Aquarium is a breed apart when it comes to Crufts being dogged by controversy

Aquarium is a breed apart when it comes to Crufts being dogged by controversy

Mar 05, 2015

As Crufts 2015 gets underway (5-8 March) at the NEC in Birmingham, the debate has re-opened on the best way to care for man’s best friend. The Kennel Club says, ‘Make a difference for dogs’ but Aquarium point out that technology is the key to delivering truly responsible dog breeding and pet parenting in today’s data driven world.

“Whatever the rights and wrongs of Crufts, if we all embrace the latest technology solutions, we can do more than ever to protect our best friend,” says Sales and Marketing Director, Mark Colonnese.

“Modern technology allows insurers and vets to track welfare issues and while this is used to cut premiums for responsible owners and breeders, it can also be deployed to monitor best practice and conversely, help bring to light those willing to engage in unethical practices in the pursuit of trophies.”

Established in 1891, Crufts has remained one the world’s largest dog shows, but is not without its critics. The eve of the show every year sees opponents come out to condemn the event as not in a dog’s best interest and accuse Crufts of harming dogs by encouraging breeders to follow unethical practices to deliver the all-important ‘best in breed’ but Aquarium points out that software can play its part in preventing this.

The BBC stopped 40 years of broadcasting Crufts in 2008 following a documentary which claimed pedigree dogs suffered because owners bred them for looks regardless of the health implications. The Kennel Club and Crufts argued they acted to counter such activities with their Accredited Breeder Scheme and other initiatives but this did not stop pet food firm Pedigree pulling its sponsorship and the RSPCA and the Dogs Trust withdrawing support. But Crufts retains its enduring popularity among thousands on social media.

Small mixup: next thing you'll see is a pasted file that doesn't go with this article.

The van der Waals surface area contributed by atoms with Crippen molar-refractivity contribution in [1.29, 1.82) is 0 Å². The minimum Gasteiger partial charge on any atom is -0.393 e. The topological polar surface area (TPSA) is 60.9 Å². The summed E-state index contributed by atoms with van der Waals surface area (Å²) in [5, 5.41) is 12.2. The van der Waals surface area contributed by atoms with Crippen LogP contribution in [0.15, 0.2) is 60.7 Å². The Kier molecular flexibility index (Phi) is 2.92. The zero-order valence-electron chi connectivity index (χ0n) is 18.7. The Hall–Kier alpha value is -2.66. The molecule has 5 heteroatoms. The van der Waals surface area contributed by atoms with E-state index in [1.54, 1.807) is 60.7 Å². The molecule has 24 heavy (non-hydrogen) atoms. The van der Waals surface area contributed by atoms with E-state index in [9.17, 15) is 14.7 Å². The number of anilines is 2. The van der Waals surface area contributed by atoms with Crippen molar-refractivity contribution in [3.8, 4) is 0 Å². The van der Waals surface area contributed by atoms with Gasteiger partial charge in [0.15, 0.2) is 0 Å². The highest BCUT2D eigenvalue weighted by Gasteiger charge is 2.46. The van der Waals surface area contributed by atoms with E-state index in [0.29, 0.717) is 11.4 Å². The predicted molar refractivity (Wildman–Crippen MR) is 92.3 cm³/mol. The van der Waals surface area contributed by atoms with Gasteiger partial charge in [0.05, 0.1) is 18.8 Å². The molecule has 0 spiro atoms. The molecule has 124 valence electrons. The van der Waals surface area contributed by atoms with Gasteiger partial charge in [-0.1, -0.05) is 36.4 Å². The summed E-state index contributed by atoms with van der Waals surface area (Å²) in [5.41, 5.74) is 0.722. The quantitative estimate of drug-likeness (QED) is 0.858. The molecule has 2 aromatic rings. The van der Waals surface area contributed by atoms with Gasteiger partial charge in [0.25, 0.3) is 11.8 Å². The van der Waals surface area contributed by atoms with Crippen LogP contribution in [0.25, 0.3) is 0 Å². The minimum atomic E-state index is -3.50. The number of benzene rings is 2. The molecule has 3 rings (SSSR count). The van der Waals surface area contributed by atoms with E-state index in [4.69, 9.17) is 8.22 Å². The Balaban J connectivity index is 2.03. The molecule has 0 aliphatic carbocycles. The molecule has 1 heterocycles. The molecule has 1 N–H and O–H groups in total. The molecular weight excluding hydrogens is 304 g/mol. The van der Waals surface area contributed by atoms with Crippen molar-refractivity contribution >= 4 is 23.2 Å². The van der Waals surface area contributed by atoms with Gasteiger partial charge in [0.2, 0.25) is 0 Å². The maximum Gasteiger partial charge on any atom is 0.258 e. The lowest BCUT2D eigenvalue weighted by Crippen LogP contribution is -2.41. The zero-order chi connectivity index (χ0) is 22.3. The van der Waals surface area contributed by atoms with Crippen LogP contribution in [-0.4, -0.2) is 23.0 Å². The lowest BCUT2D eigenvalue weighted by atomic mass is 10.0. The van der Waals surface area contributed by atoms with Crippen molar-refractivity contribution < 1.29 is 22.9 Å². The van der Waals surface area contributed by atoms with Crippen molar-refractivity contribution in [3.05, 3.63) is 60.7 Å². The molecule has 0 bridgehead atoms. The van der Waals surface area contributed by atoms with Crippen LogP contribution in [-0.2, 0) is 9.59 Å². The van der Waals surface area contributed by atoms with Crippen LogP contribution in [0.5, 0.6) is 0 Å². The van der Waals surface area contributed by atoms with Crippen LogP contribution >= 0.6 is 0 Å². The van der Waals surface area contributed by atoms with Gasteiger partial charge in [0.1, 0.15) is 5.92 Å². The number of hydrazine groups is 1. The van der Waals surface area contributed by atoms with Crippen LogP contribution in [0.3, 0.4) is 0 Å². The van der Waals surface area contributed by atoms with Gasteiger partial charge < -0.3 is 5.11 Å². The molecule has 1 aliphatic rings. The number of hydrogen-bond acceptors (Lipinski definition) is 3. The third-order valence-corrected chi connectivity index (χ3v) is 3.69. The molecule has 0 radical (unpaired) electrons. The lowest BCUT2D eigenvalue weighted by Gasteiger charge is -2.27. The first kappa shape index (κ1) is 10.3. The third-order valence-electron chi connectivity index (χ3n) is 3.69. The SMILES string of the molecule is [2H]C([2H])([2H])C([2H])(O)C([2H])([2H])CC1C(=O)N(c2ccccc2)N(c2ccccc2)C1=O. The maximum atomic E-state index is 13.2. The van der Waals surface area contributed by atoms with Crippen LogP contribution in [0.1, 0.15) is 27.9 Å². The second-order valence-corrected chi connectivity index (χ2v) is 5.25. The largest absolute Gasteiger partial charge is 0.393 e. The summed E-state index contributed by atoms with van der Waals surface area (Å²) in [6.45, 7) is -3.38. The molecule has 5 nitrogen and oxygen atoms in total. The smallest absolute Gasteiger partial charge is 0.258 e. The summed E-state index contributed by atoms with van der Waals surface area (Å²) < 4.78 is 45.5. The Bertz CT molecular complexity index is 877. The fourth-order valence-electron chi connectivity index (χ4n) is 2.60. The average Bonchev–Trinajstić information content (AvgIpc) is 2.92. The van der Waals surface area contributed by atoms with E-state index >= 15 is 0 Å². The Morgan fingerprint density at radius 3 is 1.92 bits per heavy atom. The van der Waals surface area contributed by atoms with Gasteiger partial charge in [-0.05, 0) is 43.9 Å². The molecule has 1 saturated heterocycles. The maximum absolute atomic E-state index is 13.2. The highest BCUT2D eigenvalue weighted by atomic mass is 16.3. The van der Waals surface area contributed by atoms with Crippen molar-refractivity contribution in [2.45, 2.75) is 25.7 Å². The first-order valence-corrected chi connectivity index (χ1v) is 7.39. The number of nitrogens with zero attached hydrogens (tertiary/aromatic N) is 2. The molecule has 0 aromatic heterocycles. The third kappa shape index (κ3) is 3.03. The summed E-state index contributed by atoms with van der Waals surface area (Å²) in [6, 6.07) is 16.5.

“One issue has centred on the issue of inbreeding, but what was once difficult to police can now be tackled by modern technology,” added Mark. “While dogs that are the product of incestuous breeding are banned from registering, this has relied on owners providing accurate information. But as technology and software power is applied, these sorts of claims can be quickly assessed and can be made much harder to conceal but further legislation may be needed to see it through.” 

In February 2013, the cross-party Commons Select Committee for Environment, Food and Rural Affairs urged the government to ensure dog breeders do more to stop poor breeding practices, with reference to pedigree dogs in particular and bosses at Aquarium are convinced software is a solution.

Software can place all the necessary data at a user’s fingertips, allowing the authorities to track specific animals, trends and breeders and identify malpractice and common health problems. The Aquarium pet insurance platform employs ‘management by exception’ designed to give users pertinent information when they need it, rather than reams of data that may not be immediately relevant.                                                                      

“The government has to take the lead, but when it is ready to, the technology is there to help put an end to improper breeding practices which can impact on canine health,” added Mark. “Software is already being used to deliver lower pet insurance premiums and give insurers and vets better information and if we do make the effort, Crufts and other shows should be able to go back to being events enjoyed by genuine dog lovers rather than being dogged by such controversy.”